The two had a confrontation through the window of Wilson’s police vehicle. Wilson fired his weapon once at Brown, striking his hands. He fired at least six more times as Brown ran from the vehicle and then turned around back toward Wilson. Following Brown’s death, St. Louis County Police Chief Joe Belmar said at a news conference the 18-year-old physically assaulted the officer and while in a struggle, Brown reached for Wilson’s gun. Advocates have said that Brown was trying to surrender. A grand jury decided not to indict Wilson in Brown’s shooting, and an investigation by the Department of Justice determined that Wilson had shot Brown in self defense.
Brown’s parents, Lesley McSpadden and Michael Brown, Sr., filed a wrongful death lawsuit against the city of Ferguson, along with former officer Wilson and former police chief Thomas Jackson. Both resigned from the force following the incident.
A spokesperson for The St. Louis County Police Department told The Washington Post that the department was not responsible for the video’s release.
“Our department did not release the robbery footage video. Ferguson PD released the video of Michael Brown committing a strong armed robbery,” the spokesperson told The Post.
A protester holds a photograph of Michael Brown during a 2014 protest in Ferguson, Missouri. Photo byScott Olson, Getty Images News.
Pollock’s project, recently shown at the SXSW Film Festival, reimagines Brown’s encounter with Ferguson police officer Darren Wilson. Pollock said in an interview with The Hollywood Reporter that despite the fact that Wilson was not indicted for the shooting, Brown’s death “was a murder” and that Wilson “should be in jail.”
“It’s about the physical evidence, like the forensic evidence, the blood evidence, the audiotape,” Pollock told The Hollywood Reporter. “They don’t want us talking about that stuff because it proves a murder.”
But in an interview with The New York Times, Jay Kanzler, a lawyer that represented the convenience store, said the new footage should be disassociated with Brown’s visit to the store later on during early-morning hours.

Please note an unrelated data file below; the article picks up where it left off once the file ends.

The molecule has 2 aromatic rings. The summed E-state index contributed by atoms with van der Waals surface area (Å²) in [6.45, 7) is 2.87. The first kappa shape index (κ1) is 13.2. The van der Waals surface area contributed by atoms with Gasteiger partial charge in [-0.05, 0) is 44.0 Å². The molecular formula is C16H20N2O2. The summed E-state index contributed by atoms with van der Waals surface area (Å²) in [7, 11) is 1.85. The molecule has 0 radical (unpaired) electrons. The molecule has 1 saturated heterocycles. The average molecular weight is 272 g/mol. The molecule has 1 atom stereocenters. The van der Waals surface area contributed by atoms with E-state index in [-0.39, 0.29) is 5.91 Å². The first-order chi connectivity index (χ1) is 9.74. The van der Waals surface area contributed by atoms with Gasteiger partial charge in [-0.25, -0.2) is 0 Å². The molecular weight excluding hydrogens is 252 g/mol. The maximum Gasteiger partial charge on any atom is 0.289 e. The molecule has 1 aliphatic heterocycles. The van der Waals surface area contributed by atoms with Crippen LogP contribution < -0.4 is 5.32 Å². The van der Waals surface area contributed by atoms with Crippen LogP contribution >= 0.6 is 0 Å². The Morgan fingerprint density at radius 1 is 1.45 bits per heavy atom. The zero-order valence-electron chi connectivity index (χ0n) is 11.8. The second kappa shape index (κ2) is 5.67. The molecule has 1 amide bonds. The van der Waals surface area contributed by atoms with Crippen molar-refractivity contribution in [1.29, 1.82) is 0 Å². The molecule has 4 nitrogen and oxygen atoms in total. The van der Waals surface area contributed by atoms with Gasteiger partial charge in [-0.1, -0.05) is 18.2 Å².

“There was no transaction. There was no understanding. No agreement,” Kanzler told The New York Times. “Those folks didn’t sell him cigarillos for pot. The reason he gave it back is he was walking out the door with unpaid merchandise and they wanted it back.”
St. Louis County Prosecutor Bob McCulloch also told the Washington Post the 90-minute film was “poorly edited” and “pathetic.”
The controversy raises questions about what evidence is released from police, and when. Brown’s case falls in line with several other cases of fatal shootings of unarmed black youth, from the death of 17-year-old Trayvon Martin, who was shot by civilian George Zimmerman in 2012 to Tamir Rice, who was shot in 2014 by Timothy Loehmann, a Cleveland police officer, among several others. According to The Guardian, 32 percent of black people and 25 percent of Latinos killed by police in 2015 were unarmed, compared to 15 percent of white people.
3. The newest tool in the fight against suicide: AI
Photo by Flickr user Jon Seidman, via Creative Commons
Researchers out of Florida State University have developed a tool it says can predict potential suicides using artificial intelligence.
The new technology has the potential to predict suicide up to two years in advance with 80 percent accuracy, researchers say.
How? FSU researchers analyzed a data repository containing the health records of roughly two million patients and identified more than 3,200 individuals who had attempted suicide. Machine learning took over and created a special algorithm that methodically learned to recognize the various risk factors leading up to suicide.
“The machine learns the optimal combination of risk factors,” FSU Psychology researcher Jessica Ribeiro, told the Florida State University News. “What really matters is how this algorithm and these variables interact with one another as a whole. This kind of work lets us apply algorithms that can consider hundreds of data points in someone’s medical record and potentially reduce them to clinically meaningful information.”
The prediction accuracy also intensifies as risk factors intensify, where accuracy could climb to 92 percent at least one week before a suicide attempt when the artificial intelligence centers on hospital patients.
Suicide rates surged by 24 percent from 1999 to 2014, according to data provided by the National Center for Health Statistics. In 2014, more than one million adults self-reported a suicide attempt, with 9.4 million adults who also self-reported serious thoughts of suicide.